Housing insecurity and health — more than a social problem
It’s true: people who are housing insecure are often dealing with serious medical and behavioral health conditions. This graphic makes it clear that unhoused populations experience not only a significantly higher prevalence of chronic illness, but also an increase in costs of care.
Jacob Hochberg on housing insecurity and health
There’s a handwritten sign that keeps popping up near my house. It says, “Purchase Diabetes Test Strips.” It got me thinking. There’s likely an underground market for these test strips. If someone receives these through their insurance for free and they can’t afford rent, they could probably sell them — and likely would sell them.
I started to ask myself: does housing insecurity lead to poor health, or is chronic illness a cause of housing insecurity? It’s probably a combination. There are some people, for example, who may be bankrupted by their medical conditions and become homeless. They’re so sick, they can’t work. Because they can’t work, they can’t access good health insurance or afford healthcare.
On the flipside, lack of housing creates poor living conditions. These conditions could cause or aggravate chronic illness. Exposure to the elements, poor hygiene, lack of access to healthcare services, and self-medication through drugs and alcohol. All factors at play in an individual’s health.
The graphic above makes one thing clear: housing insecurity is a problem healthcare needs to tackle. Unhoused populations experience not only a significantly higher prevalence of chronic illness, but also an increase in costs of care. It’s a huge burden on individuals, the healthcare system, and society at large. It’s worth investing in solutions.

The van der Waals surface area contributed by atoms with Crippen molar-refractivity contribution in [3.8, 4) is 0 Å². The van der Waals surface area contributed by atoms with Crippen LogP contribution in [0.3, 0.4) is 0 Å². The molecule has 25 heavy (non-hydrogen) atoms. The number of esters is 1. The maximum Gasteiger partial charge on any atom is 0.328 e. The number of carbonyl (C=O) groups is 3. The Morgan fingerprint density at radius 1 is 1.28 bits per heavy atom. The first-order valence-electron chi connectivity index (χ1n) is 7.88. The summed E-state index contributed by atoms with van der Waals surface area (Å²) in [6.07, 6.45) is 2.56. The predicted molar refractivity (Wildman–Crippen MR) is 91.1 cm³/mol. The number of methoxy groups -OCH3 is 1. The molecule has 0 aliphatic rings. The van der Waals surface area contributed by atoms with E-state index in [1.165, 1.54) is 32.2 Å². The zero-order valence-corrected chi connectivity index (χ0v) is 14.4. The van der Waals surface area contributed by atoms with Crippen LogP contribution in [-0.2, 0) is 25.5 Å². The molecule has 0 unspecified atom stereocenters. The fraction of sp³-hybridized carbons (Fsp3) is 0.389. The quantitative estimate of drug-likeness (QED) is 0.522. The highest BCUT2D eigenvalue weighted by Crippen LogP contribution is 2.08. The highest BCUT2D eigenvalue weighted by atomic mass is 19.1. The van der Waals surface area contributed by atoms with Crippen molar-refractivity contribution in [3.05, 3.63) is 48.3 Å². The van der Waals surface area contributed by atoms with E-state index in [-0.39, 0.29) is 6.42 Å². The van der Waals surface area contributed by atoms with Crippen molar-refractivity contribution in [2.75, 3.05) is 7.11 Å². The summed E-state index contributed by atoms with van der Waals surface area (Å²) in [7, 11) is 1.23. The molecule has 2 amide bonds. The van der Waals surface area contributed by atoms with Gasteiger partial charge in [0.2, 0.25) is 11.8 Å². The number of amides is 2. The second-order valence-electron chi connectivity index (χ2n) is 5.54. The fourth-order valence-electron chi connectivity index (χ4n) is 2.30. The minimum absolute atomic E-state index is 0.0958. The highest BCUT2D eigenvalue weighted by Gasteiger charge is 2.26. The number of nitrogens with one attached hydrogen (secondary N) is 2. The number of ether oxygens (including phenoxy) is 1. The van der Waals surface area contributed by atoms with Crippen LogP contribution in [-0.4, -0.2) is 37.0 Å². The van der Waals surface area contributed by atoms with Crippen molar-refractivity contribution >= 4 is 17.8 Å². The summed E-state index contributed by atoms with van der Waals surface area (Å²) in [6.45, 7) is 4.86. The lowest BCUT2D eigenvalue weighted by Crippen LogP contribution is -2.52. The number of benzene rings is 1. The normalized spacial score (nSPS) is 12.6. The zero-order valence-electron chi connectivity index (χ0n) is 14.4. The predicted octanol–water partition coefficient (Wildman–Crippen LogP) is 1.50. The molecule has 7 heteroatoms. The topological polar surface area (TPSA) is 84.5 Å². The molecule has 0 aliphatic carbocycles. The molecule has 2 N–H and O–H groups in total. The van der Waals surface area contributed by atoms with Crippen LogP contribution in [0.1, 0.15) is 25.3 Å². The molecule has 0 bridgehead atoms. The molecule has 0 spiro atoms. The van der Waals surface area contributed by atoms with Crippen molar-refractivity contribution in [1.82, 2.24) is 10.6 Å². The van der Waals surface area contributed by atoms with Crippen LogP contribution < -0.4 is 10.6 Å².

It’s going to take coordination between housing and healthcare. Solving one without the other is unlikely to work. Data can make that happen.
—Jacob Hochberg, Executive Director, Customer Insights
News you can use: Let’s put data to work to solve emerging challenges in healthcare
- 21.3M households risk a forced move. It’s not just the homeless who are housing insecure. Moving 3 or more times in 1 year is associated with negative health outcomes. [HEALTH.GOV]
- 19M households put >50% of income toward housing. These households also experience increased use of acute care services, postponement of needed care, and lack of a regular site for preventive care. [JABFM.ORG]
- 35% of unhoused patients experience congestive heart failure. Urban Health Today talks with Arcadian Jacob Hochberg about the link between housing insecurity and chronic illness. [DOCWIRE NEWS]
- Transgender individuals are 1.94x more likely to be housing insecure. This study from the National Library of Medicine shares quotes from respondents that humanize the issue. [NIH.GOV]
From Arcadia: Our latest insights into social determinants of health
- The SDoH Dashboard in Arcadia Analytics identifies actionable members in a population with social and environmental concerns, aiming to improve outcomes and achieve health equity. Analyze utilization, spending, demographics, zip codes, condition prevalence, and language concerns.
- Every month, we get a pulse on the most important topics in healthcare and data. This month we discussed SDoH and health equity with Umpqua Health. Check out Vitals to hear about new episodes and watch recordings on-demand.
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